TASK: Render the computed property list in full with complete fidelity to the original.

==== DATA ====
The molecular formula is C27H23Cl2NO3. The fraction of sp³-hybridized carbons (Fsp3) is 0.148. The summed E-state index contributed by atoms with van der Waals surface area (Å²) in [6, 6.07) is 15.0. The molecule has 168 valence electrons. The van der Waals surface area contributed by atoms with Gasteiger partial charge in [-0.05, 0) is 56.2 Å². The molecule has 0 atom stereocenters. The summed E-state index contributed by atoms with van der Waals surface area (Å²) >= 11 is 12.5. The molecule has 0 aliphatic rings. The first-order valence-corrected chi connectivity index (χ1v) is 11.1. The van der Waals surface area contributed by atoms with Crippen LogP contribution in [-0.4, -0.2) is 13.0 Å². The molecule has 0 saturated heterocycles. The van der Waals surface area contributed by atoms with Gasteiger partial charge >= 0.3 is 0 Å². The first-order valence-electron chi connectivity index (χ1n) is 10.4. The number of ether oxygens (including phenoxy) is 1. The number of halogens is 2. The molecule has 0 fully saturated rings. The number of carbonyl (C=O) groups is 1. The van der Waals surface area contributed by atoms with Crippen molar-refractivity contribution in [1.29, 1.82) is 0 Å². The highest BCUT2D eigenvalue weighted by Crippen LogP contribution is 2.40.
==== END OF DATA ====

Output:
The molecular formula is C27H23Cl2NO3. The fraction of sp³-hybridized carbons (Fsp3) is 0.148. The summed E-state index contributed by atoms with van der Waals surface area (Å²) in [6, 6.07) is 15.0. The molecule has 168 valence electrons. The van der Waals surface area contributed by atoms with Gasteiger partial charge in [-0.05, 0) is 56.2 Å². The molecule has 0 atom stereocenters. The summed E-state index contributed by atoms with van der Waals surface area (Å²) >= 11 is 12.5. The molecule has 0 aliphatic rings. The first-order valence-corrected chi connectivity index (χ1v) is 11.1. The van der Waals surface area contributed by atoms with Crippen LogP contribution in [-0.4, -0.2) is 13.0 Å². The molecule has 0 saturated heterocycles. The van der Waals surface area contributed by atoms with Gasteiger partial charge >= 0.3 is 0 Å². The first-order valence-electron chi connectivity index (χ1n) is 10.4. The number of ether oxygens (including phenoxy) is 1. The number of halogens is 2. The molecule has 0 fully saturated rings. The number of carbonyl (C=O) groups is 1. The van der Waals surface area contributed by atoms with Crippen molar-refractivity contribution in [1.29, 1.82) is 0 Å². The highest BCUT2D eigenvalue weighted by Crippen LogP contribution is 2.40.